Work Christmas Parties
Even if your boss puts Scrooge to shame there’s still some fab ways to throw the Christmas works party to end all Christmas works parties - er, not literally of course - the last thing you want is the old miser saying ‘no’ next year!
PlanningGather the troops - and that includes Scrooge himself - and start planning early. See what’s on offer financially from on high - they might even surprise you and have some fun filled event in mind already, but if they don’t, you need to get a few ideas thrown into the ring. Good starting blocks could be:
- Local ‘bring your festive party to ours’ events
- Lunch time Christmas meal followed by evening drinks
- Theme night at a local venue
- Dinner and dance at a hotel
Get prices and menus for every option you moot, and choose the most practical in terms of cost, location, value for money and appropriateness to your workforce.
Who to InviteOne of the major bones of contention come the work Christmas party season is guests…they’ll always be someone who insists their wife must come along, and, in the other corner, usually with a glint in their eye, an equally emphatic ‘no spouses allowed’ campaigner. At the end of the day, you’re not going to please all of the people all of the time, but it’s a decision that has to be made early on in the planning and stuck to.
The Build UpOften, the build up to a big event is more fun than the actual main attraction! Keep your work-mates in the loop with regular updates on the planning and distribute menus and venue information well in advance. Organise a car pool or book taxis, and check out reasonably priced overnight accommodation for colleagues who live further afield.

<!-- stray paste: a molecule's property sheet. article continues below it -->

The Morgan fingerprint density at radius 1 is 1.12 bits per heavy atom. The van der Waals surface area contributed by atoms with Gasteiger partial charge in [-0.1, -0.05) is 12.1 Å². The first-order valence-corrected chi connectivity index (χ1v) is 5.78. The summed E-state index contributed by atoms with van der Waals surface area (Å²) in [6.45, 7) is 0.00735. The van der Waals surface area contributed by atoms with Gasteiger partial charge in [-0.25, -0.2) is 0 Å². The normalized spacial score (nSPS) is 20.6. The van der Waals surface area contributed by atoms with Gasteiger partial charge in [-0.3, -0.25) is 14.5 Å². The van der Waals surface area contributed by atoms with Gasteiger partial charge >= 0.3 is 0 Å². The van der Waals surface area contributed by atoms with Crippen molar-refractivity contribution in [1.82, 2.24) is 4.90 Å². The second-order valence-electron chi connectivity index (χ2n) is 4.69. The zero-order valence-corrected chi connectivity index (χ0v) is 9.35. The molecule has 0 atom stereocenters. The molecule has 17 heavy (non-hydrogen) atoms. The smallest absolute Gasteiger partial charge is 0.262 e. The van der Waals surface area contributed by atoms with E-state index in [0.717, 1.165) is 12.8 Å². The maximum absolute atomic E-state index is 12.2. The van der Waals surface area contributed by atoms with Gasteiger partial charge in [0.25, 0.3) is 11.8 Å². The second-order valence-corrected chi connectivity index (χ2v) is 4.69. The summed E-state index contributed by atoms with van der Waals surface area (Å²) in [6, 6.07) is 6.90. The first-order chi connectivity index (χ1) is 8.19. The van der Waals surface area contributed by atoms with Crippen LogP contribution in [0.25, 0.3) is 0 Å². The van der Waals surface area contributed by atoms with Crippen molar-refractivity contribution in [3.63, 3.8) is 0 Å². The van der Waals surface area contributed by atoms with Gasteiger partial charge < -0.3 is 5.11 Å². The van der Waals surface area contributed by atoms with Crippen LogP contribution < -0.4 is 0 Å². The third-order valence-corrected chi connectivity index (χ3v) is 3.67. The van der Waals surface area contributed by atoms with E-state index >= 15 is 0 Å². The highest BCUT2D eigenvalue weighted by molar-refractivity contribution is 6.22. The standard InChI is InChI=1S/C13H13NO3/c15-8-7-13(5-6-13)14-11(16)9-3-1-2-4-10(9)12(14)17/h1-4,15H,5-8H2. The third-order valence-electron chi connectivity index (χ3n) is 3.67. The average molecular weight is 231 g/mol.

Plan some ice breakers for the night itself - not everyone will know each other socially, and conversations can be stilted, awkward or even non existent. If Dan in technical support has only ever seen Sally in HR on the day he started work, small talk is unlikely to be particularly flowing if they’re sat next to each other on the night!
If your event consists of a sit down dinner, you can encourage conversation by getting people to move to their left between courses with the sole intention of making small talk, or announce a ‘speed dating’ type scenario, where everyone has to talk to someone they’ve not met properly before for two minutes. For a dinner dance, or even just a disco, you could have a ‘hat’ for people to pull the names of random dance partners from, or organise a Secret Santa in the weeks leading up to the party and distribute the gifts on the night.
The Big NightA kind and considerate boss will let the work force off a few hours early on the day of the party, so everyone can go home to get ready. If this is not practical, set aside an area where people can hang their party clothes, thus avoiding desks and partitions becoming impromptu clothes rails for the whole day. Even implement a wash-room rota if you know they’ll be one complete diva hogging the mirror and plug socket with her straighteners for hours on end!
Considerations for Employees under 18Keep in mind that your employees and work-mates under 18 will not be able to purchase alcohol, and should not have it purchased for them in many types of licensed venues - this could have a bearing on your choice of event. (The rules are: No person may buy or attempt to buy intoxicating liquor for consumption in a bar by a person under the age of 18. Maximum fine £1,000.) Although under 16s can consume, at the licensees discretion, alcohol bought by a parent or guardian as long as it is with a meal and 16 and 17 year old can drink beer, port, cider or perry in an eating area on licensed premises as long as it is with a meal.